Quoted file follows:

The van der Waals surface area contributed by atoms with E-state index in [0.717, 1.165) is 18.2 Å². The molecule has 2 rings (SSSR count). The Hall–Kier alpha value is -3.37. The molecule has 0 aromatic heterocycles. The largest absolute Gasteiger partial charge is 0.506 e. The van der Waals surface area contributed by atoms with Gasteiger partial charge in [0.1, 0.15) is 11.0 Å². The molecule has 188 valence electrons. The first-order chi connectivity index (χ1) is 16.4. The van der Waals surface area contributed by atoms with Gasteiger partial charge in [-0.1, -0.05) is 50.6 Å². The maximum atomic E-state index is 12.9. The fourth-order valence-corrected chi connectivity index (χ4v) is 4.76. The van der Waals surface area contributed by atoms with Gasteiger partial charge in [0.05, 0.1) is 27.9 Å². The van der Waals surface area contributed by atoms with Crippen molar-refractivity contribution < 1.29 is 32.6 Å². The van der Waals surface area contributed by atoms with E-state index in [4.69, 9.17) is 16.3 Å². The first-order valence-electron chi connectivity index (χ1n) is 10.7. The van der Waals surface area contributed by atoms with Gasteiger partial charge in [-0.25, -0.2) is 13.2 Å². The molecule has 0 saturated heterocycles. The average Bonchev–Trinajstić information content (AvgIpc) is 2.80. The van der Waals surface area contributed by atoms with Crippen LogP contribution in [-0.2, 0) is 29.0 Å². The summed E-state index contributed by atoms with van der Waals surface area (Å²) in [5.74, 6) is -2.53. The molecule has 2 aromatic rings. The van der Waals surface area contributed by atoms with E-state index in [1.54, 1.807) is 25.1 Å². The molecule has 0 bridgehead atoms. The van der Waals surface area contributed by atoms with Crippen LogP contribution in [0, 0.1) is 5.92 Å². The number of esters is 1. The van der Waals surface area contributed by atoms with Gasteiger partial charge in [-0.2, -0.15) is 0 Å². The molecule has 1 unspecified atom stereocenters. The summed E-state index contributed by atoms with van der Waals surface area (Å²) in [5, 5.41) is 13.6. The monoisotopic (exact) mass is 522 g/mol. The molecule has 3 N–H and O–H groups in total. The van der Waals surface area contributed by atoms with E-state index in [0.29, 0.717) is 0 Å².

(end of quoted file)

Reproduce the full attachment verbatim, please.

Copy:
The van der Waals surface area contributed by atoms with E-state index in [0.717, 1.165) is 18.2 Å². The molecule has 2 rings (SSSR count). The Hall–Kier alpha value is -3.37. The molecule has 0 aromatic heterocycles. The largest absolute Gasteiger partial charge is 0.506 e. The van der Waals surface area contributed by atoms with Gasteiger partial charge in [0.1, 0.15) is 11.0 Å². The molecule has 188 valence electrons. The first-order chi connectivity index (χ1) is 16.4. The van der Waals surface area contributed by atoms with Gasteiger partial charge in [-0.1, -0.05) is 50.6 Å². The maximum atomic E-state index is 12.9. The fourth-order valence-corrected chi connectivity index (χ4v) is 4.76. The van der Waals surface area contributed by atoms with Gasteiger partial charge in [0.05, 0.1) is 27.9 Å². The van der Waals surface area contributed by atoms with Crippen molar-refractivity contribution < 1.29 is 32.6 Å². The van der Waals surface area contributed by atoms with E-state index in [4.69, 9.17) is 16.3 Å². The first-order valence-electron chi connectivity index (χ1n) is 10.7. The van der Waals surface area contributed by atoms with Gasteiger partial charge in [-0.25, -0.2) is 13.2 Å². The molecule has 0 saturated heterocycles. The average Bonchev–Trinajstić information content (AvgIpc) is 2.80. The van der Waals surface area contributed by atoms with Crippen LogP contribution in [-0.2, 0) is 29.0 Å². The summed E-state index contributed by atoms with van der Waals surface area (Å²) in [5.74, 6) is -2.53. The molecule has 2 aromatic rings. The van der Waals surface area contributed by atoms with E-state index in [1.54, 1.807) is 25.1 Å². The molecule has 0 bridgehead atoms. The van der Waals surface area contributed by atoms with Crippen LogP contribution in [0, 0.1) is 5.92 Å². The number of esters is 1. The van der Waals surface area contributed by atoms with Gasteiger partial charge in [-0.2, -0.15) is 0 Å². The molecule has 1 unspecified atom stereocenters. The summed E-state index contributed by atoms with van der Waals surface area (Å²) in [5, 5.41) is 13.6. The monoisotopic (exact) mass is 522 g/mol. The molecule has 3 N–H and O–H groups in total. The van der Waals surface area contributed by atoms with E-state index in [0.29, 0.717) is 0 Å².